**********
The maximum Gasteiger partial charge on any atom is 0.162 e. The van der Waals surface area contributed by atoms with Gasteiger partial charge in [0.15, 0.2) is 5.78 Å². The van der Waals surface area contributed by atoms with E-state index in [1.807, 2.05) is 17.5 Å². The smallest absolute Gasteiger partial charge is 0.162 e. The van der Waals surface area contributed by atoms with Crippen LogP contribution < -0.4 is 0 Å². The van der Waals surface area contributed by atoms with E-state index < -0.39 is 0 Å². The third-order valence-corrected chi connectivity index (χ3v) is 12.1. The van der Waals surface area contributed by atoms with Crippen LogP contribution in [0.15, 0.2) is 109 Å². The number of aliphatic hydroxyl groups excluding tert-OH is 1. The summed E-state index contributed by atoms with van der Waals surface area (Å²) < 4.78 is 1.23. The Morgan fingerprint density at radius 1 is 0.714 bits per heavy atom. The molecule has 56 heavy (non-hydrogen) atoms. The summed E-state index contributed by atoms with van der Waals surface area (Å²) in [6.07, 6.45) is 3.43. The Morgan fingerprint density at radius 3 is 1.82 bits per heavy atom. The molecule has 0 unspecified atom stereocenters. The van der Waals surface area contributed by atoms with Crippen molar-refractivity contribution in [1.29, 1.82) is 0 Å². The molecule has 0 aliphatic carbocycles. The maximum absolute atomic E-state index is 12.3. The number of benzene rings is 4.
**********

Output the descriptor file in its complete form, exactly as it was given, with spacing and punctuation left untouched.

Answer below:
The maximum Gasteiger partial charge on any atom is 0.162 e. The van der Waals surface area contributed by atoms with Gasteiger partial charge in [0.15, 0.2) is 5.78 Å². The van der Waals surface area contributed by atoms with E-state index in [1.807, 2.05) is 17.5 Å². The smallest absolute Gasteiger partial charge is 0.162 e. The van der Waals surface area contributed by atoms with Crippen LogP contribution < -0.4 is 0 Å². The van der Waals surface area contributed by atoms with E-state index < -0.39 is 0 Å². The third-order valence-corrected chi connectivity index (χ3v) is 12.1. The van der Waals surface area contributed by atoms with Crippen LogP contribution in [0.15, 0.2) is 109 Å². The number of aliphatic hydroxyl groups excluding tert-OH is 1. The summed E-state index contributed by atoms with van der Waals surface area (Å²) < 4.78 is 1.23. The Morgan fingerprint density at radius 1 is 0.714 bits per heavy atom. The molecule has 56 heavy (non-hydrogen) atoms. The summed E-state index contributed by atoms with van der Waals surface area (Å²) in [6.07, 6.45) is 3.43. The Morgan fingerprint density at radius 3 is 1.82 bits per heavy atom. The molecule has 0 unspecified atom stereocenters. The van der Waals surface area contributed by atoms with Crippen molar-refractivity contribution in [1.29, 1.82) is 0 Å². The molecule has 0 aliphatic carbocycles. The maximum absolute atomic E-state index is 12.3. The number of benzene rings is 4.